The beta test drew mixed responses, but Ubisoft still thinks it can reinvent the online role-playing shooter with this post-pandemic thriller
The city that never sleeps is now a slumbering wasteland of abandoned cars and scattered rubbish. Occasionally, a stray dog pads past, while rats scurry in the darkened alleyways. Manhattan’s iconic buildings have become gravestones, covered in graffiti and deathly silent. As a vision of the post-human New York, The Division is pretty arresting.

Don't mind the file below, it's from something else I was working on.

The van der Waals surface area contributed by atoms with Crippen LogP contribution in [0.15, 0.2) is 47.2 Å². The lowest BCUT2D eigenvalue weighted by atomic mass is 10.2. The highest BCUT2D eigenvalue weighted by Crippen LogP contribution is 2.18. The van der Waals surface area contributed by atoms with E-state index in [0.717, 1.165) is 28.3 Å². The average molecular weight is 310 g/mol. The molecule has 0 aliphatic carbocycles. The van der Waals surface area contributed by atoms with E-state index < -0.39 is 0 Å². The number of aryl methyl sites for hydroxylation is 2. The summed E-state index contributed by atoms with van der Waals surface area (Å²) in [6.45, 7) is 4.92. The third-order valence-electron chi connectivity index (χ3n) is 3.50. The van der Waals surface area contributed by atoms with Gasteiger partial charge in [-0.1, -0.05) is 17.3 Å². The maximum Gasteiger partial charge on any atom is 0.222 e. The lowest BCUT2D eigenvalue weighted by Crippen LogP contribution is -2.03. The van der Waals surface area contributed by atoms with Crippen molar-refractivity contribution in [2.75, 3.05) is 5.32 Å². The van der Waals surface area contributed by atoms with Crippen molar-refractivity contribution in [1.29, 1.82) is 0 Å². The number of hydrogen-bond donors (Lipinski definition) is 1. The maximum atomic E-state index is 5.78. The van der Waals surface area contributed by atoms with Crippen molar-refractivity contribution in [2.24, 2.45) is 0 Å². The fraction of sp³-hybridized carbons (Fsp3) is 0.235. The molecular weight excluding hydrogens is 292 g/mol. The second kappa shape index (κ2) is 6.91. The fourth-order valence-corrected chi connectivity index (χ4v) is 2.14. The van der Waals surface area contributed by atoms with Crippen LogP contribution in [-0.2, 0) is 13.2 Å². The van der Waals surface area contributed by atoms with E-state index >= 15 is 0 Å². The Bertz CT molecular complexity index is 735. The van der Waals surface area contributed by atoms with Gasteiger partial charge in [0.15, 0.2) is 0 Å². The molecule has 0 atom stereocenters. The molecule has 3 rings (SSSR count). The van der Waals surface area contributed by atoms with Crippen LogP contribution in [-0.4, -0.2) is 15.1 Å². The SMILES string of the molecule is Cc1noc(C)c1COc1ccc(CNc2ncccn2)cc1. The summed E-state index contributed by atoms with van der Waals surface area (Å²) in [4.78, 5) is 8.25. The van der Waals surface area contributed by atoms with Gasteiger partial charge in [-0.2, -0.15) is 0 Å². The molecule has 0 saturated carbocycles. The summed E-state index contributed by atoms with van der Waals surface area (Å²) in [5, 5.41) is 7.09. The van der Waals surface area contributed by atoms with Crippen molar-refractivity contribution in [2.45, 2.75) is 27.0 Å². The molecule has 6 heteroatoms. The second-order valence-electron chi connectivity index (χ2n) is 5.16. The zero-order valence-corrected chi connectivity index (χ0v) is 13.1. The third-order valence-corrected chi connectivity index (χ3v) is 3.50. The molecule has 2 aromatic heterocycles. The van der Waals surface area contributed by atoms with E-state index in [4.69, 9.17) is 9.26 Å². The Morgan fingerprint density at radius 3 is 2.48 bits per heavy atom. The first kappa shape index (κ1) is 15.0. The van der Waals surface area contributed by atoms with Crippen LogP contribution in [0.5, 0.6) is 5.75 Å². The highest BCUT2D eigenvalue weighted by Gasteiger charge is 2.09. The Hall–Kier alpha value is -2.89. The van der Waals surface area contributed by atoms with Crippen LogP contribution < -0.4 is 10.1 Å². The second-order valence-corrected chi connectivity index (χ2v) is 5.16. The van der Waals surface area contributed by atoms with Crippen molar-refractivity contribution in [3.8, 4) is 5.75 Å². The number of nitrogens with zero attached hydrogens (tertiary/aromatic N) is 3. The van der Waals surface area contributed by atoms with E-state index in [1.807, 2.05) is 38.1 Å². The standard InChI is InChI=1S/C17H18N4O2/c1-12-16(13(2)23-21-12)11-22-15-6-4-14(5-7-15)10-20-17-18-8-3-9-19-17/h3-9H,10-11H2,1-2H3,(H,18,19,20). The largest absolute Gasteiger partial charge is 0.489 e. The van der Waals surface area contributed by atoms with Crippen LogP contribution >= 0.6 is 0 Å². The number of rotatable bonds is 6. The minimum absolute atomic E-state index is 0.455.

Like Bungie’s epic space opera Destiny, this is a game of interconnected parts where single-player, co-op and online multiplayer merge seamlessly together. But it’s not a fantasy or sci-fi adventure – instead, the action takes place several days after the release of a deadly new strain of smallpox into the city. Most civilians have died or fled, leaving gangs of looters fighting to control the boroughs. But the government needs to regain control, and to do this, it activates a secret protocol, based on the real-life Directive 51, to send specially trained highly autonomous divisions into the city to flush it out.